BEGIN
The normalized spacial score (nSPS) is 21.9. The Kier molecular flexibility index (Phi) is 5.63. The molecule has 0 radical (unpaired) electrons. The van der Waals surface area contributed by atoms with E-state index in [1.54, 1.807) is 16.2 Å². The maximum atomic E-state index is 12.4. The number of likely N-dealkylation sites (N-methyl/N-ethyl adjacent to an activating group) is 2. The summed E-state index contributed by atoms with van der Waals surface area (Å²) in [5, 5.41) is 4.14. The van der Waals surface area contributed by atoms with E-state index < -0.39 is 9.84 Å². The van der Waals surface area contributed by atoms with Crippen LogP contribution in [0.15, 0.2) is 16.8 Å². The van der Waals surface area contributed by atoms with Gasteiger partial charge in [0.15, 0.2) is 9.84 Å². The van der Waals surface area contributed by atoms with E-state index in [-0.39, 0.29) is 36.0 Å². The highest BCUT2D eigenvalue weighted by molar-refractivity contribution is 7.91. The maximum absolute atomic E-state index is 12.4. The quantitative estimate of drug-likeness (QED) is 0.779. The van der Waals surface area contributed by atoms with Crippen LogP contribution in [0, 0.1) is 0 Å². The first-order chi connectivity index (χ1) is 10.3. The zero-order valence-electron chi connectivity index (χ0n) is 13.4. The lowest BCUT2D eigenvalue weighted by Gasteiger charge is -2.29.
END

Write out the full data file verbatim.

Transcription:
The normalized spacial score (nSPS) is 21.9. The Kier molecular flexibility index (Phi) is 5.63. The molecule has 0 radical (unpaired) electrons. The van der Waals surface area contributed by atoms with E-state index in [1.54, 1.807) is 16.2 Å². The maximum atomic E-state index is 12.4. The number of likely N-dealkylation sites (N-methyl/N-ethyl adjacent to an activating group) is 2. The summed E-state index contributed by atoms with van der Waals surface area (Å²) in [5, 5.41) is 4.14. The van der Waals surface area contributed by atoms with E-state index < -0.39 is 9.84 Å². The van der Waals surface area contributed by atoms with Crippen LogP contribution in [0.15, 0.2) is 16.8 Å². The van der Waals surface area contributed by atoms with Gasteiger partial charge in [0.15, 0.2) is 9.84 Å². The van der Waals surface area contributed by atoms with E-state index in [-0.39, 0.29) is 36.0 Å². The highest BCUT2D eigenvalue weighted by molar-refractivity contribution is 7.91. The maximum absolute atomic E-state index is 12.4. The quantitative estimate of drug-likeness (QED) is 0.779. The van der Waals surface area contributed by atoms with Crippen LogP contribution in [0, 0.1) is 0 Å². The first-order chi connectivity index (χ1) is 10.3. The zero-order valence-electron chi connectivity index (χ0n) is 13.4. The lowest BCUT2D eigenvalue weighted by Gasteiger charge is -2.29.